I don't want my dad in a nursing home but hospital put him-

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Latest post 10-03-2011 8:24 AM by splum1. 4 replies.
  • 10-02-2011 4:44 AM

    • tgutr
      Consumer
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    • Joined on 04-26-2005
    • Posts 52

    I don't want my dad in a nursing home but hospital put him-

    in one.  He hates it. he's not eating. I want him HOME.

    My dad moved in with me less than two months ago, after being discharged from the hospital after a fall / infection from a feeding peg(?) from 7 MONTHS prior..Me, living an hour and a half from where he'd been living with his brother.
    (at discharge his brother didn't want to come get him again.. suddenly saying it was too much ..after taking two months of "prepaid" rent weeks before ..

    which is fine, because at the time I thought it was OK but found out from my dad his brother wasn't FEEDING him enough.. getting him simple care needs (like taking him to the store to get a CANE that the Dr. prescribed)

    Now, a month and a few weeks into living with me..
    my dad was scheduled for a surgery/possibly 2 to finally clean and close his infected wound properly.
    WELL this turned into 4 surgeries, in 2 weeks..
    and suddenly instead of coming home, a social worker(s) from the hospital, have talked him into spending almost all of his Social Security income a month, on a nursing home/rehab. facility.
    After the surgeon reassured me.. over and over.. he has no "wound care" he simply has IV antibiotics that need to be changed daily.
    After, the head social worker FIRST said we could have home health come.. volunteers..
    or I could be taught how to do the IV bags, as we live so far from the hospital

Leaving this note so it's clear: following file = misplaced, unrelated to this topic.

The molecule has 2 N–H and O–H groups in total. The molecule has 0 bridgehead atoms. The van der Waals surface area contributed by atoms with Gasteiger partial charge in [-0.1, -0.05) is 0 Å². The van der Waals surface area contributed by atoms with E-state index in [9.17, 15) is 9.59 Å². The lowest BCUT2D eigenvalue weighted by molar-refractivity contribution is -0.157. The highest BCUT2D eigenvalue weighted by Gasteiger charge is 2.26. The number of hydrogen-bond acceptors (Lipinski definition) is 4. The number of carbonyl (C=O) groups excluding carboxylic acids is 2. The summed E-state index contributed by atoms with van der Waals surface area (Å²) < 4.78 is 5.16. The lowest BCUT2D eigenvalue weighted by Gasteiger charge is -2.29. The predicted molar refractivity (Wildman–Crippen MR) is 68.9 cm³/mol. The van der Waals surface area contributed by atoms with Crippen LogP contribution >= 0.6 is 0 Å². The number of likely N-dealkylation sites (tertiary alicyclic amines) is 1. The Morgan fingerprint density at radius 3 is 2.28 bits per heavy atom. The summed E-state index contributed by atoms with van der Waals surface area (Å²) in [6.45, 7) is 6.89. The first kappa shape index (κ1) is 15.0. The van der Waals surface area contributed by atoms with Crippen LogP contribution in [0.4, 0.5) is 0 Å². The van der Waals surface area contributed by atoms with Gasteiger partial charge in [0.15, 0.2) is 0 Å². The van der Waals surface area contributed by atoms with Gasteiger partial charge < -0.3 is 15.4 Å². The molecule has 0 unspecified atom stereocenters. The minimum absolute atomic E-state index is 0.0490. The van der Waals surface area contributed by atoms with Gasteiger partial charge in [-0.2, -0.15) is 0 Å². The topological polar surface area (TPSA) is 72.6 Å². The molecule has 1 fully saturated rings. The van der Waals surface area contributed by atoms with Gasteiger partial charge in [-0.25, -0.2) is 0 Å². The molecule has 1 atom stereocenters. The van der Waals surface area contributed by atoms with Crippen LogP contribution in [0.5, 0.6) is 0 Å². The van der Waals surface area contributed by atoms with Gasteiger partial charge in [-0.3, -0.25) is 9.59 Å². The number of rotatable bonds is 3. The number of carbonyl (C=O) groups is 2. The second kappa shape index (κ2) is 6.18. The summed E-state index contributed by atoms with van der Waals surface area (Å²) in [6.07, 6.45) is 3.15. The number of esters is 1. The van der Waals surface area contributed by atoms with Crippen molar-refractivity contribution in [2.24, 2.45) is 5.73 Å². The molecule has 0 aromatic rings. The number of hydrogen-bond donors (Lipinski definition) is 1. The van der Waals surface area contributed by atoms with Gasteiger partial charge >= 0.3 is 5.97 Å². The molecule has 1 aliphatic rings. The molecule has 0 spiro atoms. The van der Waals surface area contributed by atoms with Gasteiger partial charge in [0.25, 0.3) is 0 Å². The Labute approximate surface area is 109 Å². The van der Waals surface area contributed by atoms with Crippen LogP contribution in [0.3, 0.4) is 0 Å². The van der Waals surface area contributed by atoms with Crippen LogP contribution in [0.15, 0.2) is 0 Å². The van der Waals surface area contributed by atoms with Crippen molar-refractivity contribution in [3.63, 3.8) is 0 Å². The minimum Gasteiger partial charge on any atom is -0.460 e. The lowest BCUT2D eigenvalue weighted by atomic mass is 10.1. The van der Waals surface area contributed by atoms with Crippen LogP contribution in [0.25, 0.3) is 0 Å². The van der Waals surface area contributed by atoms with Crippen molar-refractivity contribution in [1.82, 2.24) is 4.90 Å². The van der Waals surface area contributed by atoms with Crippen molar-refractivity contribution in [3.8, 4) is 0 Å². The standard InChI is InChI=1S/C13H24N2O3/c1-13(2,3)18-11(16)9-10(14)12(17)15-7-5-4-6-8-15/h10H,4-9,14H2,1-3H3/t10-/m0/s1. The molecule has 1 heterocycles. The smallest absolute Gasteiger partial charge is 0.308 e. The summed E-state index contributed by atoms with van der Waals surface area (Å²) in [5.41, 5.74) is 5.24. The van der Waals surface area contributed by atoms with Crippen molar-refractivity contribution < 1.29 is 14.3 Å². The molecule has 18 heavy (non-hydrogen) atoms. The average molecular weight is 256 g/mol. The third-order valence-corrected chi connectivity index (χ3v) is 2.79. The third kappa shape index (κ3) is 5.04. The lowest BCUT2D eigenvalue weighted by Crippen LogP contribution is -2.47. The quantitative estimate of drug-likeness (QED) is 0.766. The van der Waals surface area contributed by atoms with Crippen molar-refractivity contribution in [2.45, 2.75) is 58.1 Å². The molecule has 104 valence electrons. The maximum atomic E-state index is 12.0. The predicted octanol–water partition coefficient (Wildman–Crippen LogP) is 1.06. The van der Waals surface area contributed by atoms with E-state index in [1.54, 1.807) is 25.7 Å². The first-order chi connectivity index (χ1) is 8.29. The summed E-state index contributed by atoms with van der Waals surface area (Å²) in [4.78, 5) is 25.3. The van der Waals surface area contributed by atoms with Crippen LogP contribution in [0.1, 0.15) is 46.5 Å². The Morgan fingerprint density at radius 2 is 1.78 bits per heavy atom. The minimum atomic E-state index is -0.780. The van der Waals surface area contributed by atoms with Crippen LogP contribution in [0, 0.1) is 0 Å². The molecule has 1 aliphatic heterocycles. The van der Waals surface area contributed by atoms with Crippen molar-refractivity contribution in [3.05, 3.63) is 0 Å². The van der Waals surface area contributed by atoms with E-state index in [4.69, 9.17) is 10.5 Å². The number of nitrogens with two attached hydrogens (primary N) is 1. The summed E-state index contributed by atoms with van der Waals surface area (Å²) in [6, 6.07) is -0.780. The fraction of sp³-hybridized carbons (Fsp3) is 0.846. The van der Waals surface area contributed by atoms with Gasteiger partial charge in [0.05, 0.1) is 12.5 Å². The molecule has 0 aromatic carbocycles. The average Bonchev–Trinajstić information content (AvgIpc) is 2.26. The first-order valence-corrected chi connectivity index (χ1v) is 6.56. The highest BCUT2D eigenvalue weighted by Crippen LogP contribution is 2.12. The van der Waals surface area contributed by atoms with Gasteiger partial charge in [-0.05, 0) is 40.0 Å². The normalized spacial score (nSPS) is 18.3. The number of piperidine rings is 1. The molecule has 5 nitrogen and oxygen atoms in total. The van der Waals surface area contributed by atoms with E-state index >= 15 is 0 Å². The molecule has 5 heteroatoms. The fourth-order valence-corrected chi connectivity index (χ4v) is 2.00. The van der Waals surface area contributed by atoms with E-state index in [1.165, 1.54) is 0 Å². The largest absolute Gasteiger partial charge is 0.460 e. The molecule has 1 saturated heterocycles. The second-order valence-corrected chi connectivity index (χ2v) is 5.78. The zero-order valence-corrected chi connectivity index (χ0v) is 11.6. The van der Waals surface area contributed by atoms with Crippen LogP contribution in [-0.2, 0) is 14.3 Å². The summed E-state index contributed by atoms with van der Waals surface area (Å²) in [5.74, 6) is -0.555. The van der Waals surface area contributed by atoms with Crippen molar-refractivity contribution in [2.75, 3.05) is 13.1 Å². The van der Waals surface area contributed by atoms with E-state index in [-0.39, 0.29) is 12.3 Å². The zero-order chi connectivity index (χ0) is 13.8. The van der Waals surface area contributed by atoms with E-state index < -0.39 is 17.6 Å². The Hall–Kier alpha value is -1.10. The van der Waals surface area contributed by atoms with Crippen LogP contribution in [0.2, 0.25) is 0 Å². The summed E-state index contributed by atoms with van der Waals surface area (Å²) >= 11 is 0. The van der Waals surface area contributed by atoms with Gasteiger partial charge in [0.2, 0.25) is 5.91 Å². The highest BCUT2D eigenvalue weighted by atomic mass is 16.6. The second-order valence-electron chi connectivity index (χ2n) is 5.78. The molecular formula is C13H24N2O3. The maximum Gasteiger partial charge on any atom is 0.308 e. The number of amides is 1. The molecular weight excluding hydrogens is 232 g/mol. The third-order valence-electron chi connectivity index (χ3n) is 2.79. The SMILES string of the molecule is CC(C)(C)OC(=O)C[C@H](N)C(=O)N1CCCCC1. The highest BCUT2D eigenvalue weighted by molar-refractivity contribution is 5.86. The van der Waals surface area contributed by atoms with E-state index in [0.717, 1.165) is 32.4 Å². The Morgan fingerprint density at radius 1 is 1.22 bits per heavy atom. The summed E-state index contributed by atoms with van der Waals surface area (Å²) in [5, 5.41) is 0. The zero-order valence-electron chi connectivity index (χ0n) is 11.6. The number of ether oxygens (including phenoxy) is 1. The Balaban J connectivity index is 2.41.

(OR that another of their hospitals 15 mins from our home, might do it)..
    after I went to visit my dad in the hospital the night before he was discharged, and explain to him what the surgeon said and HOW we could take care of him at home..
    and another damn nurse came in and talked him into going to a rehab AGAIN..
    And, said nurse lied to me saying he would not be discharged until the following week, I called the following evening to check on him and he's already gone.

    SO my question is..
    HOW can we get him moved home? What does this involve?
    He hates the nursing home, isn't eating (which the surgeon stressed over and over that the only way for him to heal is to get the proper nutrition PLUS alot of PROTEIN)..
    is suddenly sleepy all the time when I talk to him and normally has sleeping problems
    ( I don't know if this is lack of food/depression or overmedication)
    *I have not been able to visit him since he was put in the home day before yesterday as I have not had the gas)

  • 10-02-2011 2:27 PM In reply to

    Re: I don't want my dad in a nursing home but hospital put him-

    tgutr:
    SO my question is..
    HOW can we get him moved home? What does this involve?

    If your father is mentally competent, then it's up to him where he stays. In that case, you need to convince him to get out of the nursing home and come home with you.

    Unless you have a valid health care power of attorney for him already, then if he is incompetent, you'll need to go to court and petition to have him declared incompetent and for the court appoint you as his guardian.

  • 10-02-2011 3:08 PM In reply to

    • DPH
      Consumer
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    • Joined on 10-08-2001
    • TX
    • Posts 7,439

    Re: I don't want my dad in a nursing home but hospital put him-

    tgutr:
    and suddenly instead of coming home, a social worker(s) from the hospital, have talked him into spending almost all of his Social Security income a month, on a nursing home/rehab. facility.

    Have you discussed Medicare with the rehab place?  He should qualify, depending on his age, for 90 days on Medicare which would pay about 80% of the cost.  Does he have a Medicare supplement to pick up the other 20%?

    If your father decides he wants to stay in the home, that's likely his business.  No homes or rehab places are likely to keep someone against their will unless they are incapable of caring for themselves or have caretakers "onboard" to assist.

     

    "Never argue with stupid people, they will drag you down to their level and then beat you with experience."  -  Mark Twain

     

  • 10-02-2011 5:50 PM In reply to

    • LG81
      Consumer
    • Top 25 Contributor
    • Joined on 01-03-2010
    • Posts 4,338

    Re: I don't want my dad in a nursing home but hospital put him-

    tgutr:
    have talked him into spending almost all of his Social Security income a month, on a nursing home/rehab. facility.